Publication number | US5155679 A |

Publication type | Grant |

Application number | US 07/452,528 |

Publication date | Oct 13, 1992 |

Filing date | Dec 18, 1989 |

Priority date | Dec 18, 1989 |

Fee status | Lapsed |

Also published as | DE69028612D1, DE69028612T2, EP0435451A2, EP0435451A3, EP0435451B1 |

Publication number | 07452528, 452528, US 5155679 A, US 5155679A, US-A-5155679, US5155679 A, US5155679A |

Inventors | Shailendra E. Jain, Paul F. Williams |

Original Assignee | Hewlett-Packard Company |

Export Citation | BiBTeX, EndNote, RefMan |

Patent Citations (6), Non-Patent Citations (18), Referenced by (39), Classifications (11), Legal Events (8) | |

External Links: USPTO, USPTO Assignment, Espacenet | |

US 5155679 A

Abstract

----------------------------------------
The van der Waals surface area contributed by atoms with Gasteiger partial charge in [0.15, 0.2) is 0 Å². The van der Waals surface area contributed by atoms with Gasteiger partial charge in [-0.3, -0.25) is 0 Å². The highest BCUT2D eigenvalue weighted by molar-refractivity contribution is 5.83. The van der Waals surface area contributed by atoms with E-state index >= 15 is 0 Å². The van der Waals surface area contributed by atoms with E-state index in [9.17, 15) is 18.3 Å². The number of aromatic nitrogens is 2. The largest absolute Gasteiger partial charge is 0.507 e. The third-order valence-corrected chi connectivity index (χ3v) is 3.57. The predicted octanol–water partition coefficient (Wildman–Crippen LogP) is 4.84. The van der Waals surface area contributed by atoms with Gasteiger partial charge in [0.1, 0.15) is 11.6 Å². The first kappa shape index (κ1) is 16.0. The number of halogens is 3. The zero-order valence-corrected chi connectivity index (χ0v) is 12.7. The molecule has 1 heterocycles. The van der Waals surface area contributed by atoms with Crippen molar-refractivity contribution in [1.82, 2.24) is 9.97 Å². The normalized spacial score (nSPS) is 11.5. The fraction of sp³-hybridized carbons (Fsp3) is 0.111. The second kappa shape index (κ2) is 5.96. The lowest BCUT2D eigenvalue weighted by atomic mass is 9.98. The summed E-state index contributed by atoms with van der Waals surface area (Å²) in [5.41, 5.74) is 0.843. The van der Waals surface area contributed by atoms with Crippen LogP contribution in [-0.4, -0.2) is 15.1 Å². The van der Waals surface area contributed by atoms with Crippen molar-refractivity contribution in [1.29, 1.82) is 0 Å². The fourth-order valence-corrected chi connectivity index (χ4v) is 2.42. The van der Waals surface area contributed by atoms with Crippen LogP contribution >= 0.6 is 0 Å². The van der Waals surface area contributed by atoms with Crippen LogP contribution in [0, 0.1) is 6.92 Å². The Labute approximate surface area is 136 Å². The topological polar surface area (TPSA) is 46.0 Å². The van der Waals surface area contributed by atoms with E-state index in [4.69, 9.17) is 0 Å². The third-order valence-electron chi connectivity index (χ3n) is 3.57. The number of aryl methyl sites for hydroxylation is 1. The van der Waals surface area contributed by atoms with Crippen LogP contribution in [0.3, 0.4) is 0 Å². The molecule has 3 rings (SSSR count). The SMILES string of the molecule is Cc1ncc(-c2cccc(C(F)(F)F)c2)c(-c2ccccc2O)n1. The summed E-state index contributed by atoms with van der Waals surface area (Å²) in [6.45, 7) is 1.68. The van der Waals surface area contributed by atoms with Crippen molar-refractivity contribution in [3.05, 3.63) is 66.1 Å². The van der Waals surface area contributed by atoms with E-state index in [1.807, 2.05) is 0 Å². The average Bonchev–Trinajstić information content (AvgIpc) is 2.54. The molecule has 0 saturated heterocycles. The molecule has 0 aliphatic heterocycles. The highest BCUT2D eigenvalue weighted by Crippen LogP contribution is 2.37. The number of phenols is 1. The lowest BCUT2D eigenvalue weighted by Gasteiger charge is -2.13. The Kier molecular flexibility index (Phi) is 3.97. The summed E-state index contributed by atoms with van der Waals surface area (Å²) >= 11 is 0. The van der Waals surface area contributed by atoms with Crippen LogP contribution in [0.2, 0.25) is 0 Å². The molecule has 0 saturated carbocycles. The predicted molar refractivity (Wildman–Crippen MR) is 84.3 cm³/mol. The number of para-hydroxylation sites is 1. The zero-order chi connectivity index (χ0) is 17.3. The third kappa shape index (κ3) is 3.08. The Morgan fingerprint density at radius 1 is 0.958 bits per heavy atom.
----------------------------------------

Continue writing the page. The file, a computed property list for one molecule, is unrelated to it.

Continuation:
An iterative method of sequencing jobs in a flexible manufacturing environment where such manufacturing jobs have sequence-dependent set-up times provides for solutions which approximate optimal sequencing while requiring only modest computational resources. Initially, the invention recasts a sequence of manufacturing jobs as a dynamic traveling salesman problem (TSP), in which the system must reconfigure itself and then execute each job in the same way a salesman must visit a sequence of cities, but where the distances between cities change depending upon cities already visited. The first step of the invention reduces the difficult dynamic traveling salesman problem to a static TSP, where distances between each possible job pair are fixed as a monotonic function of parts the two jobs share in common. The second step solves the resulting static traveling salesman problem, by maximizing total distance found by exploiting part commonality between jobs, to obtain a good initial solution to the job sequencing problem. The invention further improves upon the initial solution by selectively perturbing the initial sequence and calculating any changes in the number of part swaps required to reconfigure the manufacturing system. The perturbation and calculations iterate until no improvement is found. The ending sequence should be close to optimal for the job sequence and system. As a final step, a modified "keep part needed soonest" algorithm, accounting for later sequence and overall historical use of parts, optimizes the number of configuration changes for the final sequence. To assure near-optimality for the final sequence, a lower bound calculation provides a limit on how few part changes are possible for the current collection of jobs. The inventive method readily handles job sequencing problems which are difficult or impossible to solve with conventional techniques.